Monday, July 13, 2015

Mixed-Up Animal Burials from Ancient Dorset

Excavations of a Celtic site near Winterborne Kingston in Dorset, England, have turned up several bizarre hybrid animal skeletons, including:

  • A cow which, after probable sacrificial death, had had its own legs removed and deliberately replaced by four horse’s legs;
  • A sacrificed sheep with two heads – its own somewhat fragmentary one and, protruding from its hind end, that of a bull (picture above);
  • A horse with a cow’s horn protruding from its forehead – with the horn pointing inwards;
  • A cow’s upper leg bone with a horse’s hoof;
  • Two jawless cow skulls deliberately paired with a horse’s lower jaw;
  • A complete dog with three cow lower jaws radiating from it.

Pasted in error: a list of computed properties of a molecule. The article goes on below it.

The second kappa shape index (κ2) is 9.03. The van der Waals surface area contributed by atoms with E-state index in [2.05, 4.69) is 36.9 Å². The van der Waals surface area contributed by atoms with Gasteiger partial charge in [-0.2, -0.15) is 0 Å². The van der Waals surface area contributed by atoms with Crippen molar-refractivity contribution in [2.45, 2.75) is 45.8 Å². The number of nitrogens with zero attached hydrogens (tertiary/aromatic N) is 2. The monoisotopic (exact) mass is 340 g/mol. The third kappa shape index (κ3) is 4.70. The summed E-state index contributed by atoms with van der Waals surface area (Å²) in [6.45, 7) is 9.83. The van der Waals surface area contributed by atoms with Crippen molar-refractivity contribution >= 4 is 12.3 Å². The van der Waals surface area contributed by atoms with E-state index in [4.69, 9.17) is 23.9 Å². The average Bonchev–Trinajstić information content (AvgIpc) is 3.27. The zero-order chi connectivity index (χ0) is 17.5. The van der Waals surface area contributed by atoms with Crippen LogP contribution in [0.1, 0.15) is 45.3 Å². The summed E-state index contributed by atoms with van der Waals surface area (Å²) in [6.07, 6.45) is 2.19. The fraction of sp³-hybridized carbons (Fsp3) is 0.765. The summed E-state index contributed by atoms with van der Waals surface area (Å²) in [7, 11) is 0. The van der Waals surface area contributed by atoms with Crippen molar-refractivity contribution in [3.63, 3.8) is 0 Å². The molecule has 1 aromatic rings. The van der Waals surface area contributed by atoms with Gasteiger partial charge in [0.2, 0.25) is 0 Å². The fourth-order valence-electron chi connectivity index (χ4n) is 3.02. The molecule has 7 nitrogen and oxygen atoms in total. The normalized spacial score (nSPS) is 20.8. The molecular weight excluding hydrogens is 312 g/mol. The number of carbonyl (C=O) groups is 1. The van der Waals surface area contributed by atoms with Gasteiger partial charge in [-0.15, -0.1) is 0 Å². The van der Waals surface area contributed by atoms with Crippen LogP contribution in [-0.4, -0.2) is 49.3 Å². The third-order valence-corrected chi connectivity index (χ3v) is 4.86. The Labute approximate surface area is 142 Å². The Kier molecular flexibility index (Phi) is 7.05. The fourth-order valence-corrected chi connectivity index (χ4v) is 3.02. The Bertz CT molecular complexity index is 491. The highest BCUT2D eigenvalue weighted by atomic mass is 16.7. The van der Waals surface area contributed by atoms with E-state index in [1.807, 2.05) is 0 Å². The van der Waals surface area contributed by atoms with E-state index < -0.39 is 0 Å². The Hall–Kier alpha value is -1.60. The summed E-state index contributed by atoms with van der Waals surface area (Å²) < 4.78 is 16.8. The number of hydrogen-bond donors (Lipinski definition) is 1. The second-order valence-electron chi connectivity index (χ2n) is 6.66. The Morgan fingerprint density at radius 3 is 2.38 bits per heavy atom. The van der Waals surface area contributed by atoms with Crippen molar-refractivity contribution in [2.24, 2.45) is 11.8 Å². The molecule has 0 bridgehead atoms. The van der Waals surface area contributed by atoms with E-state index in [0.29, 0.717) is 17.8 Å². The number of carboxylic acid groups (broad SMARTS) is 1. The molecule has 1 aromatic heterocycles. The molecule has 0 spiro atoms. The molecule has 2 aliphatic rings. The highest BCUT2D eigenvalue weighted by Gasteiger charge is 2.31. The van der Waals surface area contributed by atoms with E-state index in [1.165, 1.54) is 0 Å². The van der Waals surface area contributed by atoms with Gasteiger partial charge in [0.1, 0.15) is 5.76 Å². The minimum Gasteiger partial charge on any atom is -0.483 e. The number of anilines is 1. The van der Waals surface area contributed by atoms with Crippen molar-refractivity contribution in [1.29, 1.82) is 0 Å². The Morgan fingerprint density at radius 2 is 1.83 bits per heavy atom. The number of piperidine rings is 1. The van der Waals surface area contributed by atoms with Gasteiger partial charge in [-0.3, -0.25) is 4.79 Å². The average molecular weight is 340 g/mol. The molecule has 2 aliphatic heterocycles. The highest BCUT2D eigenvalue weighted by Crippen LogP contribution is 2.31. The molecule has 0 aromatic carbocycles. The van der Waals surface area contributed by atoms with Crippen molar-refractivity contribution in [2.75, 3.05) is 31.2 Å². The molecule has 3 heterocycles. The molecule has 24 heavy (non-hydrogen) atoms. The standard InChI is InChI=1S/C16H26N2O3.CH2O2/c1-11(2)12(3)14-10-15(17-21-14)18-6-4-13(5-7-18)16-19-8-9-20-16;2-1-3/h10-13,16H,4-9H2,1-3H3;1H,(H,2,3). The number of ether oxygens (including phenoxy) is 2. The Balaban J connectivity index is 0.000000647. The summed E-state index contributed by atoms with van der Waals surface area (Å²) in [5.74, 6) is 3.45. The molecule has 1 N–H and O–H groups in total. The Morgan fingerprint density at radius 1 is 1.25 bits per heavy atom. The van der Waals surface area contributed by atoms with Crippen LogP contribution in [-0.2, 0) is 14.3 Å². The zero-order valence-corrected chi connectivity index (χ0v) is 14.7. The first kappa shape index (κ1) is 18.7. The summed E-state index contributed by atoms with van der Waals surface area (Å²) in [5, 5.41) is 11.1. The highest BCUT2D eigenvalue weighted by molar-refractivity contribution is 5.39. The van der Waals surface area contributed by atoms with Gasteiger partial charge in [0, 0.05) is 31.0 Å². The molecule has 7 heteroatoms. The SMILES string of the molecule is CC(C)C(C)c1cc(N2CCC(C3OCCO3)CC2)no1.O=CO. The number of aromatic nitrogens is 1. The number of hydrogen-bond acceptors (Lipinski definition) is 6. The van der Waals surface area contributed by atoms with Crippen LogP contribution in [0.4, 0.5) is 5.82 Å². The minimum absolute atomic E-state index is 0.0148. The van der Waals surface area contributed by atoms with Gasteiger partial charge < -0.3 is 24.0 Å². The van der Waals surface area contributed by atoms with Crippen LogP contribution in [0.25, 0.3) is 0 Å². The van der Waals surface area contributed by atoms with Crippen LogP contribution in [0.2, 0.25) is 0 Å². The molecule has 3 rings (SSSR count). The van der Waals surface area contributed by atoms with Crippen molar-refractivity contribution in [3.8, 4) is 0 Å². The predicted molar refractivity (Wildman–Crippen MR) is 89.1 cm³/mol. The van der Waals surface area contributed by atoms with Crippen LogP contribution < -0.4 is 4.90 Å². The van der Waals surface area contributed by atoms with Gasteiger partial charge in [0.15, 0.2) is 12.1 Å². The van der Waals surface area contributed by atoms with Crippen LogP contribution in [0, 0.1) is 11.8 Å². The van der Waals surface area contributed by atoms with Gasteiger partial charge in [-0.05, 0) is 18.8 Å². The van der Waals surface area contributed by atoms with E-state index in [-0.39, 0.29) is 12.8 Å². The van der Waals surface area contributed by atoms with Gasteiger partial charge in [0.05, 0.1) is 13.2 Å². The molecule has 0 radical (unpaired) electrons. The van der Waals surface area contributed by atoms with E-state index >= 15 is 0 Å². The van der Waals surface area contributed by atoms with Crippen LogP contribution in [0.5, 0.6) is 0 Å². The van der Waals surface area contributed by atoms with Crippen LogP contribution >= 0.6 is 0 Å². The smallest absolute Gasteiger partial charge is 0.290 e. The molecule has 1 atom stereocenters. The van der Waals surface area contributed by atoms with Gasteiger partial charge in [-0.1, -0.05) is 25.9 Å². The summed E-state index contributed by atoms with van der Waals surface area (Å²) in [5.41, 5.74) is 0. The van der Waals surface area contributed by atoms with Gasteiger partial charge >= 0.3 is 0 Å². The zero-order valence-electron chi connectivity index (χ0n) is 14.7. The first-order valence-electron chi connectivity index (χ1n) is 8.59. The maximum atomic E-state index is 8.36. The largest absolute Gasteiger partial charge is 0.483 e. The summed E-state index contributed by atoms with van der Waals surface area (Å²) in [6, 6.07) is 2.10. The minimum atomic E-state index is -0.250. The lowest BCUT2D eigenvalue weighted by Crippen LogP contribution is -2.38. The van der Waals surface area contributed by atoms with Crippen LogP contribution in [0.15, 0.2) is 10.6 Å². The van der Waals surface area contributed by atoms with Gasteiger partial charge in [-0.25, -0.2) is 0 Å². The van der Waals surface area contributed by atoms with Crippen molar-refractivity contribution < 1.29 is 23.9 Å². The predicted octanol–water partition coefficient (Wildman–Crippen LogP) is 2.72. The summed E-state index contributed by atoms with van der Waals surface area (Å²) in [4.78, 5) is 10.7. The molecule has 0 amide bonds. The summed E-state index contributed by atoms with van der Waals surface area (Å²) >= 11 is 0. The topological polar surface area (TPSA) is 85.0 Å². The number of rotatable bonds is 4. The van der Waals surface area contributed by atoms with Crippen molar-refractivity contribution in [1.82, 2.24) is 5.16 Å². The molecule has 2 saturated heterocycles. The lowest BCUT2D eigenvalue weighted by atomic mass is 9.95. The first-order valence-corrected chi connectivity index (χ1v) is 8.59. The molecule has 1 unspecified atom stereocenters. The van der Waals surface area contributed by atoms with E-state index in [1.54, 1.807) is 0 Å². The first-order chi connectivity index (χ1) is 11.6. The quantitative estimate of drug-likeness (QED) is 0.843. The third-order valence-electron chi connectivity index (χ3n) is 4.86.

And, weird in a somewhat different way:
One particularly bizarre arrangement of animal bones also involved a human skeleton. A young woman appears to have been sacrificed (there was an indication that her throat had probably been slit) – and was then buried on a ‘bed’ of specially arranged cattle, sheep, dog and horse bones. Significantly these animal bones had been deliberately sorted to mirror the bones of the dead woman. The animals’ skull fragments formed the surface her head rested on, while the animals’ leg bones formed the surface her legs rested on.
The burials were not found in a separate compound, but strewn around settlement of about 150 roundhouses, dating to between 100 and 10 BCE, likely people of the Durotriges tribe.

What does it all mean? The excavators connect the hybrid animal burials to legends of mixed animals like the chimera and the sphinx, which are otherwise pretty much unknown among the Celts. I don't know about that, but I'm afraid I don't have an alternative explanation. Baffling.

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